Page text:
Heater Option - Page 3 - Fiberglass RV


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Old 05-07-2008, 10:55 AM   #29
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on a standard 13 you could mount it on the side of the closet by the entry door. My vented platcat was there on my 13.

The only problem (And it probably won't be a problem with a short visit to an HVAC store) is the right angle on the vent. I am sure a certified HVAC guy or gal has just the right part for it. They could probably even do an extension if you wanted to mount it elsewhere that meets the clearance specs.
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Old 05-07-2008, 11:03 AM   #30
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That Mr. Buddy and a cube heater for hookups looks better n better...

We've been down in the 20's with our Mr Buddy and down comforter and been fine.
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Old 05-07-2008, 11:10 AM   #31
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Thank you. All good info. Which begs the question: what about propane and carbon monoxide alarms? Do many of you have these installed in your trailers? Is there one alarm system that can guard against everything? (Fire, Propane, CO?) TIA.
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Old 05-07-2008, 11:12 AM   #32
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PS - I'm sure my questions regarding appropriate alarm systems has already been discussed (probably many times) elsewhere in the archives. But I haven't found that thread. I was searching for that when I came upon this thread. Can anybody point me to an archive or other website which addresses this? TIA.
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Old 05-07-2008, 11:18 AM   #33
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Here's an Empire heater for $490 that can be mounted 18" from the outside if you use an extension for the vent/intake

Empire heater (pdf)
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Old 05-07-2008, 11:33 AM   #34
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generic answer Lindsay. Yes you should have all 3 alarms, but a combo would not work. Propane sinks and the alarm needs to be mounted low, near the floor. The other alarms need to be mounted high.

I think I have seen Fire and Carbon monoxide combos before.

I have individual units. Well, I am bad, I haven't put in a propane unit yet.

I need to go to my room for that.
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Old 05-07-2008, 07:30 PM   #35
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I really don't think any combustion device burning hydrocarbon fuels can do so without producing CO2. That carbon has to go someplace.

C<sub>3</sub>H<sub>8</sub> (propane) + 5 O<sub>2</sub> → 3 CO<sub>2</sub> + 4 H<sub>2</sub>O + heat

Nitrogen is a large fraction of the air, but it just sort of goes along for the ride and gets heated as well, so it's not shown in the equation. Catalysts will help complete the combustion, thus minimizing CO, but the CO2 will be there unless you're burning hydrogen. That's why ventilation is important.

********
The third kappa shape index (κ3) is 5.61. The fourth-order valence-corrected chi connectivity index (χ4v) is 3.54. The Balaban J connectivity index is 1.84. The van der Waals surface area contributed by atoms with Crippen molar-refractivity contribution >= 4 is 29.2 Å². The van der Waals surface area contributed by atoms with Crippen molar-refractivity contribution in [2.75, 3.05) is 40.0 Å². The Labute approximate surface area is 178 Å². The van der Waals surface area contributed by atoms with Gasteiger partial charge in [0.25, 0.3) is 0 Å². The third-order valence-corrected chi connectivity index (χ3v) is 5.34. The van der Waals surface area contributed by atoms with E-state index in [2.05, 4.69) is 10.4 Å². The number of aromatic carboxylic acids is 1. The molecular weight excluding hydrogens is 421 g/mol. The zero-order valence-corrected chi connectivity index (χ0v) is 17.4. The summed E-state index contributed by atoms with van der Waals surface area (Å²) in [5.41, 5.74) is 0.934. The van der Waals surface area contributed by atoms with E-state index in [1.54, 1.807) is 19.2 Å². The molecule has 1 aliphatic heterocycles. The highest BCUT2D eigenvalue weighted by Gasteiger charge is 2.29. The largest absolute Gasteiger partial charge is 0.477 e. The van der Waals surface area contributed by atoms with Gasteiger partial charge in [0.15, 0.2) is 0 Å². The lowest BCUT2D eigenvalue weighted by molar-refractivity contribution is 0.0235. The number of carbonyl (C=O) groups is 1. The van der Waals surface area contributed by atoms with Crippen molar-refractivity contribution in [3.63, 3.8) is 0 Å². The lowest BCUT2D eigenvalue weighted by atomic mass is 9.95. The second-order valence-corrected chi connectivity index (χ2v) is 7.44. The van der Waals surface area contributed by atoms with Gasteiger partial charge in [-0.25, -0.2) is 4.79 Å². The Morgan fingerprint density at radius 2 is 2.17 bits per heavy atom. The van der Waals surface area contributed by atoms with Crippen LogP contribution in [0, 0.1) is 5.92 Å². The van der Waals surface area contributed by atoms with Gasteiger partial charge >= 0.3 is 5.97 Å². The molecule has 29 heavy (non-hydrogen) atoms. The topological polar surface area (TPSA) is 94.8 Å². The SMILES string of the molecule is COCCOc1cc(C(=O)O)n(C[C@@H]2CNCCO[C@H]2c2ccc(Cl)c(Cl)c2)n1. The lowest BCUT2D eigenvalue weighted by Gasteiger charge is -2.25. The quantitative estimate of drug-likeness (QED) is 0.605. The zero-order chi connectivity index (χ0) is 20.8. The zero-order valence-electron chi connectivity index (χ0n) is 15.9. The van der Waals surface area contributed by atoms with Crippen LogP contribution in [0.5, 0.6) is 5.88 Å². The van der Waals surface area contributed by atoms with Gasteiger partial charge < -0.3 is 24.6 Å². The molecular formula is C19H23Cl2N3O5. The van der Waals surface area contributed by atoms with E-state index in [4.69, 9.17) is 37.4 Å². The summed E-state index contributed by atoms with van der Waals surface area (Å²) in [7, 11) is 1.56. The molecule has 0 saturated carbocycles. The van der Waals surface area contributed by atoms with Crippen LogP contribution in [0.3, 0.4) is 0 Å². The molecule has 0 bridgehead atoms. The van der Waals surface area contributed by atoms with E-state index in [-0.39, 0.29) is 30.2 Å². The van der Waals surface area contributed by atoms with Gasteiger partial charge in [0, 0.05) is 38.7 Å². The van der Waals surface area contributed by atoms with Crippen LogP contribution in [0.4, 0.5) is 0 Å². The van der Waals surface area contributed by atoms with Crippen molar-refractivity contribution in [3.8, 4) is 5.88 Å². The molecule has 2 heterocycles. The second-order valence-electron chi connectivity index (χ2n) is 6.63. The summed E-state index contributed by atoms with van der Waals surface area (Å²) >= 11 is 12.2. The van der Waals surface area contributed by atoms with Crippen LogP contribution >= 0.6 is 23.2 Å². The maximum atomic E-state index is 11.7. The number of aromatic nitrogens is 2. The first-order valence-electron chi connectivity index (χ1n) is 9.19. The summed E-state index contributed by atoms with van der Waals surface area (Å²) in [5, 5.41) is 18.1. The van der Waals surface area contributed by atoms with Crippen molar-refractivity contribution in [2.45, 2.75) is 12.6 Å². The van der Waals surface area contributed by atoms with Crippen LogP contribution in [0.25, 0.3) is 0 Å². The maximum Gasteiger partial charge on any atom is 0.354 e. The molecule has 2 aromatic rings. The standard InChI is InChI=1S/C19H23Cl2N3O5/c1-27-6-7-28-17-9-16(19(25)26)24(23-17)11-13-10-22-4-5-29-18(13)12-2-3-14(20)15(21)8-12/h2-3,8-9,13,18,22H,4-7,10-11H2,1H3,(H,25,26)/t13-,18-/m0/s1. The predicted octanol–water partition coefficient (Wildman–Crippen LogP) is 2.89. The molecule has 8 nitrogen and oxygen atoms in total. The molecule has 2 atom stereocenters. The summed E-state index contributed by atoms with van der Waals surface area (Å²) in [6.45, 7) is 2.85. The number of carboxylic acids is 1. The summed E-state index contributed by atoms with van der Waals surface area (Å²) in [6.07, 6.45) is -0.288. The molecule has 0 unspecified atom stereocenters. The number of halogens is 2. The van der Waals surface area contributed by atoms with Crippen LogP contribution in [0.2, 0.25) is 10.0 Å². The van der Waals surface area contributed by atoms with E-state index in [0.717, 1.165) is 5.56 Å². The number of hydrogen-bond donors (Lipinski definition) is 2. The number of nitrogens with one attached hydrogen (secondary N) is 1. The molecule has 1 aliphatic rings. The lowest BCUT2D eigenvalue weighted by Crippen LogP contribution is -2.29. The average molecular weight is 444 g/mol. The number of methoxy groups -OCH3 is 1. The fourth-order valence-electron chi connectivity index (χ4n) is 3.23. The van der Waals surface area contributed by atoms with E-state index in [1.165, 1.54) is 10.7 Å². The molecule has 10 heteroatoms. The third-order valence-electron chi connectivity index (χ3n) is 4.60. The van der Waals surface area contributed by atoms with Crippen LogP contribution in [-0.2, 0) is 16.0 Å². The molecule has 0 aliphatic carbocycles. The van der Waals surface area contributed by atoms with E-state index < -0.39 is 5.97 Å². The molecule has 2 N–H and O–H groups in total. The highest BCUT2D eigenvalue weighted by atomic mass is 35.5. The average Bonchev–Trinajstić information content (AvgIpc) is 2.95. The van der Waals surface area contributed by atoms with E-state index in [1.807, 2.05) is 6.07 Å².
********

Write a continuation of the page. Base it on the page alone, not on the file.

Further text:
Parker
I believe that the practical application shows that the O2 depletion is more important than the CO2 buildup. I have had my ODS heater shut down when I was running it once without enough ventilation and I was experiencing no CO2 symptoms when it happened. Either way, adequate ventilation is needed to get safe heat. I have gotten in the habit of always leaving my kitchen window open a little bit and opening my door window a little bit to get cross ventilation. I also open a roof vent a little to allow the hottest, most water-vapor laden air to exit.

My Empire ODS is 6,000BTU and that's enough to drive me out if I don't use large opening on roof vent and shut it off occasionally, which is why I recommended the Buddy, which has some adjustments. An alternative would be two 3,000BTU Coleman Black Cats; run both for initial heatup and then run one to keep it that way (about $100 for two).
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Old 05-08-2008, 12:57 AM   #36
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The new egg we are looking at (17' Casita) offers a 16,000BTU furnace as an option. I thought it was a no brainer - yes! Then I talked to two regular Casita users (from California) who "never" use their furnaces. If you do not choose the option you get another small storage compartment that's a plus.
We will likely do most of our camping on the West Coast as we are in Northern California. So now it is a question.
So the question to you is" do you use your furnace? Often? Are you in Alaska? Would you consider not including the option if you started over with a new rig?
Thanks,
Pat


I use mine all the time! I have a four season bigfoot and use it all winter long for snowboard trips throughout BC (dipping down to -40 celcius). Sure is nice to find a hook up though (even if "borrowed" - thanks ski patrol!)



I know maybe an extreme example, but i think it is a nice option to have even if early spring / late fall camping (esp. high elevation). We took ours out a few weeks ago and used our furnace all night - woke up to a foot of fresh!



hope this helps......
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Old 05-08-2008, 01:52 AM   #37
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I use mine all the time! I have a four season bigfoot and use it all winter long for snowboard trips throughout BC (dipping down to -40 celcius).
What would you do if the temp was -40 Farenheit?
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Old 05-12-2008, 08:52 PM   #38
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What would you do if the temp was -40 Farenheit?
As I assume you know, those temperatures are the same.
As in VERY unpleasant.
cheers
Ian
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